Bangkok, Thailand, April 2019: Lat Krabang, a neighbourhood situated in Bangkok’s eastern suburbs with the advantage of being right beside Bangkok’s suvarnabhumi International Airport. With several reasonably priced hotels dotted around the place then Lat Krabang is the ideal place for a transit stop. I’m staying at the Phoenix Hotel, about £20 per night double room and a shuttle bus from the airport is provided free, essential for those arriving late at night or very early morning. Tomorrow, I’ve got some time to take a look around here before heading downtown in search of a new camera – yes, yesterday in Kathmandu, my trusty Canon decided to malfunction! In the mean time I can just about get along with the phone camera.
In Thailand, one is never far from a Temple and here in Lat Krabang they have a pretty nice one. The architectural style is a familiar sight to regular visitors to Thailand and as the sun shines under the clear blue morning Bangkok sky, one can only marvel at the ornate structures.
I’m not usually one for traipsing around Asian shopping malls,but today I actually need to! I’m on the hunt for a new camera and a quick Google search reveals the best place for cameras i Bangkok is the MBK Mall located by Siam Square. Easily reached by hopping on the airport train for a 40 minute ride into Phaya Thai. From there is just a 20 minute stomp to the shopping centre – all this according to Google Maps! Shopping in Bangkok then is a whole new experience, especially in a giant mall where one could potentially get lost for several hours! According to Google cameras can be found on the 5th floor, so my grand plan is to locate, purchase and exit as quickly as possible.
Well, the whole thing went pretty well with my bank balance £300 lighter than it was 90 minutes ago. With a tax refund due and a tourist discount applied, the deal was a good one, about £100 less than the British price according to a quick squizz on-line. So, keen to get to grips with my brand new Canon 740SX, its back to base and a read of the instruction book!
Photo from a Canon 740
So, tomorrow then its off to Hong Kong, bur first I need to get to Bangkok’s second airport, Don Meuang International.
Kathmandu, Nepal, April 2019: The much anticipated trip to China begins today with a mid-morning flight from Kathmandu to Bangkok for a transit stop. Then it’s off to Hong Kong, essentially another transit stop while obtaining my 30 day China tourist visa. So, here’s how the story unfolds…
Flying Nepal Airlines: They don’t have a great reputation it has to be said, probably the reason then why they are the cheapest flight out of Kathmandu this April, especially since the demise of Air Asia’s service to Kuala Lumpur. I’m booked on the late morning flight to Bangkok serviced with an almost new aircraft – A European Airbus A320. Had they still been using their 37 year old Boeing 757, I probably wouldn’t have booked a ticket, even at half the price! £120 single to Bangkok booked in the UK via the Nepal Airlines website. Plain and simple with fare rules as flexible as was in the good old days of air travel when one could chop and change flights without penalty! No pick-a-seat facility or even ‘manage-my-booking’ options are available on-line so getting a window seat will be just pure luck.
Check-in at TIA (Tribhuvan International Airport) is old school style. Nepal still has some way to go before adopting the technological advances of developed nations where passengers can simply proceed through the formalities of checking in via smartphone or self-checking kiosk. Thankfully, the queues today are short – just 20 minutes to obtain ones boarding pass before stomping upstairs to the immigration desk and my stamp out of Nepal.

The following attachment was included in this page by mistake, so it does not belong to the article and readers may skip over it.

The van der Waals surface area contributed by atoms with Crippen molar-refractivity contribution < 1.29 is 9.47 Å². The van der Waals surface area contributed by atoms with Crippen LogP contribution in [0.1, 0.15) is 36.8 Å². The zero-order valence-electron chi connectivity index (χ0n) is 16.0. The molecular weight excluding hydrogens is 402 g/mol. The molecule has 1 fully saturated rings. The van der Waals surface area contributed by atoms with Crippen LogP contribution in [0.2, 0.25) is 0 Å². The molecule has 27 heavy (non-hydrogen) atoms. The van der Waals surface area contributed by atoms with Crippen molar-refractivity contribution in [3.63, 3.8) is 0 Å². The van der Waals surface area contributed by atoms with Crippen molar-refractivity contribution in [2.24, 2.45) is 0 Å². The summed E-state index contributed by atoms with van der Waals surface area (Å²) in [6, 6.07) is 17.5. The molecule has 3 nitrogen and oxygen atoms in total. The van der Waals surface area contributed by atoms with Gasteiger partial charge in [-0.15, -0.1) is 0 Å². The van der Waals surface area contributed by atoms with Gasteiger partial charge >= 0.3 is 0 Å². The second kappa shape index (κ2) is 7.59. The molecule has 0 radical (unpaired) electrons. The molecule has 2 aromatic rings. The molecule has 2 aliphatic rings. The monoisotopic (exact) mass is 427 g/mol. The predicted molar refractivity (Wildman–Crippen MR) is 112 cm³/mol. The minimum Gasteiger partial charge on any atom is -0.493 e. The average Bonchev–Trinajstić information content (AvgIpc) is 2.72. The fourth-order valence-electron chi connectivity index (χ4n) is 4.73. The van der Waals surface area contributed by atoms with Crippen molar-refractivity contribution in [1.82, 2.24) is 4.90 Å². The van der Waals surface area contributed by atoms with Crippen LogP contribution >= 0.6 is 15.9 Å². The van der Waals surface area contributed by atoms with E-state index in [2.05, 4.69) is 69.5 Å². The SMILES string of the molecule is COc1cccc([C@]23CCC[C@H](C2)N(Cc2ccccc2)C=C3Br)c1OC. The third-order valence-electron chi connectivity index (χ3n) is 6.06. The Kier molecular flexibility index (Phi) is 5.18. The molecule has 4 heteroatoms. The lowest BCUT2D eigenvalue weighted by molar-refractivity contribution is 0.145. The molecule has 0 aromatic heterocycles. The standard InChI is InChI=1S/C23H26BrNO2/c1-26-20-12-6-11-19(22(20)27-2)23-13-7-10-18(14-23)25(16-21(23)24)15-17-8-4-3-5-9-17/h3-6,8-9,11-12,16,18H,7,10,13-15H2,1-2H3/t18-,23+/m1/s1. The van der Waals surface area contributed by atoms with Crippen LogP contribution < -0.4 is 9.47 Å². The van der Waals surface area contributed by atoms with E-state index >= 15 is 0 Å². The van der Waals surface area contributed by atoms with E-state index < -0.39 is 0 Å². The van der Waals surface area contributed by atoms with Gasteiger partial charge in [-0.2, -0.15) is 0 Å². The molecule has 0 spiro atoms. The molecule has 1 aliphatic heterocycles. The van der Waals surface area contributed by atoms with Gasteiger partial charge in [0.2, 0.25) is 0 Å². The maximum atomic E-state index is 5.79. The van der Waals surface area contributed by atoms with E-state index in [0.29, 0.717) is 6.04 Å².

Wonderfully Tasty Meal, Nepal Airlines
On board and on time to as the aircraft starts to move off the ramp at Tribhuvan International Airport, Kathmandu. Nepal Airlines is a full service carrier – adequately wide seating with good leg room and later food. No window seat unfortunately, luck of the draw wasn’t with me today, but having an isle seat comes with the advantage of a little more leg room. Its a pretty short flight to Bangkok, just under 3 hours so the cabin crew waste no time in getting out the drinks before serving up the lunch. A very tasty lunch it is too – chicken curry and served with a smile. Landing at Bangkok’s suvarnabhumi Airport is 40 minutes ahead of schedule, about 4PM local time.
The Verdict: A pretty good, comfortable flight with attentive crew – the girls dressed in traditional sari’s and the guys dressed resembling pilots. No in-flight entertainment on this Airbus A320, not an issue for me personally. Overall, a very satisfactory flight to international standards, no complaints from me.
Nepal Airlines Airbus A320
Dali, China, May 2019: Well its a nice enough place. The old town feels and looks pretty historic. The trouble is to get anywhere else requires an hours bus ride south back to Dali new city in order to get transport North again towards any place remotely interesting! Odd considering this is a major holiday hotspot. Day trips are pretty limited then to a hike in the hills or a boat ride on the lake! Even getting to the lake is a major hike, about 1 hour and 1/2.
So, A wander around the local market was pretty interesting and an eye opener to say the least… multi-coloured chicks and stuffed cobra’s.
Dali, China, May 2019: After a gruelling 14 hour day on the road yesterday traversing various cities to make connections, here I am this morning in Dali. Nice warm sunshine, and gone is that persistent mist and drizzle that plagues the whole of china, seemingly!
I’ll spend the next week stomping around the place looking for a slice of old school. good old fashioned culture – will I find it!
Here’s the skyline at 9 this morning…
Fenghuang, China, April 2019: As night falls, that plaguing cloud cover finally breaks. The stars are out and the air temperature drops dramatically, vaporising ones breath. So, the final showing from Fenghuang… at night.
Fenghuang, China, April 2019: At last, that persistent drizzle has, for the moment, stopped. Time then to make haste and explore around the quaint little streets of Fenghuang ancient town.
Tomorrow, on the move to another ancient town – Dali. I can get to the transfer city of Kunming, but onward to Dali by bus could be a problem as its a national holiday – and that’s always a problem for getting around if one is a foreigner who needs a ticket on the spot, apparently. Pretty bad timing on my part, but I might just get away with it, lets see.
Fenghuang, China, April 2019: After yesterdays excitement at seeing the place burn down, today I shall go and explore what remains. Actually that’s quite a lot since I exaggerated the situation. Day 2 then and the low clouds and drizzle that’s plagued me almost since I began this trip nearly 3 weeks ago is still here! So, Fenghuang, famed for being a preserved ancient town and yes, another Chinese holiday hotspot!
One positive take with the weather – it makes urban photography a whole lot easier. The light is equalled across the spectrum and one can limit the need for blue sky.
here’s a few snaps to be getting on with – Phoenix Ancient Town